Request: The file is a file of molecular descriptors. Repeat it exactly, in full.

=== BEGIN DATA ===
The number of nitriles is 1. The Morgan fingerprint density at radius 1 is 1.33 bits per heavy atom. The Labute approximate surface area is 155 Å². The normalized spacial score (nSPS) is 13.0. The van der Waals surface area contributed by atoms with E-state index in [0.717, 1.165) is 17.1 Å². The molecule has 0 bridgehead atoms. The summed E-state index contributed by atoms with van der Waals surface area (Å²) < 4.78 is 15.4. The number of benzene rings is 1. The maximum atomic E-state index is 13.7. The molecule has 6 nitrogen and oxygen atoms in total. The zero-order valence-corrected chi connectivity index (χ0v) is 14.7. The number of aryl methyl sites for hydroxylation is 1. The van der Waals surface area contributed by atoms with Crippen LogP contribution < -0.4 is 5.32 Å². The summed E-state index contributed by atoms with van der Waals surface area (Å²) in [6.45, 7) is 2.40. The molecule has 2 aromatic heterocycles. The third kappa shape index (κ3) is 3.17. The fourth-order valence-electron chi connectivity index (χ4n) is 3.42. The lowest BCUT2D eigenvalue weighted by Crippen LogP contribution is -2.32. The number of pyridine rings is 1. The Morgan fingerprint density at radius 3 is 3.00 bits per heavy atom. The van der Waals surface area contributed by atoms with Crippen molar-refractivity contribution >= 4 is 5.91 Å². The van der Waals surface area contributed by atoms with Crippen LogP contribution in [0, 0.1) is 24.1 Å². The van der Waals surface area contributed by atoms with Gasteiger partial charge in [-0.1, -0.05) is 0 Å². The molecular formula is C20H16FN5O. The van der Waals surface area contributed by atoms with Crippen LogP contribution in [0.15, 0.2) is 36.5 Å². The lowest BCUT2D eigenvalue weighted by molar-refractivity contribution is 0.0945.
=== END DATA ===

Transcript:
The number of nitriles is 1. The Morgan fingerprint density at radius 1 is 1.33 bits per heavy atom. The Labute approximate surface area is 155 Å². The normalized spacial score (nSPS) is 13.0. The van der Waals surface area contributed by atoms with E-state index in [0.717, 1.165) is 17.1 Å². The molecule has 0 bridgehead atoms. The summed E-state index contributed by atoms with van der Waals surface area (Å²) < 4.78 is 15.4. The number of benzene rings is 1. The maximum atomic E-state index is 13.7. The molecule has 6 nitrogen and oxygen atoms in total. The zero-order valence-corrected chi connectivity index (χ0v) is 14.7. The number of aryl methyl sites for hydroxylation is 1. The van der Waals surface area contributed by atoms with Crippen LogP contribution < -0.4 is 5.32 Å². The summed E-state index contributed by atoms with van der Waals surface area (Å²) in [6.45, 7) is 2.40. The molecule has 2 aromatic heterocycles. The third kappa shape index (κ3) is 3.17. The fourth-order valence-electron chi connectivity index (χ4n) is 3.42. The lowest BCUT2D eigenvalue weighted by Crippen LogP contribution is -2.32. The number of pyridine rings is 1. The Morgan fingerprint density at radius 3 is 3.00 bits per heavy atom. The van der Waals surface area contributed by atoms with Crippen molar-refractivity contribution >= 4 is 5.91 Å². The van der Waals surface area contributed by atoms with Crippen LogP contribution in [0, 0.1) is 24.1 Å². The van der Waals surface area contributed by atoms with Gasteiger partial charge in [-0.1, -0.05) is 0 Å². The molecular formula is C20H16FN5O. The van der Waals surface area contributed by atoms with Crippen LogP contribution in [0.15, 0.2) is 36.5 Å². The lowest BCUT2D eigenvalue weighted by molar-refractivity contribution is 0.0945.